Lumbar Lordosis What is it, symptoms, treatments, and causes
6 December 2022

Lumbar Lordosis: What is it, symptoms, treatments, and causes

The spine’s natural curves make it stronger, more flexible, and able to absorb/distribute stress. Spine health and function are dependent on maintaining healthy curves and alignment. There are many spinal conditions that result in the loss of the spine’s healthy curves such as straightening of the lumbar lordosis. Learn more about Lumbar Lordosis, what is it, what symptoms to look for, and the treatments that will help you!

There are two types of normal curvature for the spine: kyphosis and lordosis. Kyphosis refers in part to an outward curve of the spine that occurs in the middle back. Lordosis, on the other hand, is an inward curve of the spine that occurs in the neck and lower back. Flatback syndrome can be caused by a straightening of lumbar Lordosis. This is when the spine loses its natural healthy curve in the lower back.

Let’s examine some of the basic anatomy and types of spinal curvature to better understand the effects that a straightening in the lumbar lordosis can have on the spine.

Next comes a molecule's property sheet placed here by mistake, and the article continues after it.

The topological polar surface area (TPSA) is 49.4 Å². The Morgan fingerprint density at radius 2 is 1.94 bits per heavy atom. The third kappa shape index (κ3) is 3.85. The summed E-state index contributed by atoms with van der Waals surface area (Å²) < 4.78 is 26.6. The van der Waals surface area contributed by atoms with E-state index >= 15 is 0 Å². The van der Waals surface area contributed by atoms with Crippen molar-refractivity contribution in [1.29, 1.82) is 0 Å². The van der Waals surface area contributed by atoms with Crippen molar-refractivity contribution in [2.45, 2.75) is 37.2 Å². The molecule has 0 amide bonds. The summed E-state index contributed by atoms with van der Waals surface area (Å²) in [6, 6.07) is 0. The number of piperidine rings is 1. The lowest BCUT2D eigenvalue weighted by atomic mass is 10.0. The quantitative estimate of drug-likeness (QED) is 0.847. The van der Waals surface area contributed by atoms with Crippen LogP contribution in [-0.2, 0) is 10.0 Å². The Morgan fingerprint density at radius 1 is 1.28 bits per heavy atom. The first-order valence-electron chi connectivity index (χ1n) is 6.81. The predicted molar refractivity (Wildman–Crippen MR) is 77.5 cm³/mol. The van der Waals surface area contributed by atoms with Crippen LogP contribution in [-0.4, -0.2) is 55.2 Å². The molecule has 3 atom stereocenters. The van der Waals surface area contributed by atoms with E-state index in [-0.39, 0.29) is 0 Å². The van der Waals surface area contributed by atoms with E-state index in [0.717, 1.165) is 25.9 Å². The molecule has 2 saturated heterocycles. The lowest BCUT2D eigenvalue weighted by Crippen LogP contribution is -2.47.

Spinal Anatomy & Curvatures

Healthy spines will look soft and slender from the sides but will appear straight from the front and back. This is due to the two types of natural curves the spine has: one that curves inward towards the center of the body and one that curves away from it.

There are three major sections to the spine: cervical (neck), middle/upper back, and lumbar. Each section has a different curvature type.

The neck and lumbar spine have lordotic curves that curve inward towards the body’s center, while the thoracic curve has a kyphotic curvature that curves outwards away from the body.

Maintaining a healthy and natural curvature of the spine can have a significant impact on the health and function, as well as biomechanics, of the entire spine.

The vertebrae, or bones of the spine, are rectangular in shape. They are stacked on top of one another in a straight line and separated by intervertebral disks. If the spine becomes misaligned it can be due to a number of spinal conditions.

Although this may seem confusing, doctors often use the term “lordosis” to refer to both the natural curvature type and the unnatural curvature type. This is usually associated with an underlying condition like discitis or kyphosis or osteoporosis.

Lordosis Symptoms

A person diagnosed with straightening of their lumbar lordosis means that their lower back has lost some natural inward curvature. This can lead to flatback syndrome.

The spinal curves must be in balance to allow people to have a balanced posture and gait. This allows them to move at a more economical pace.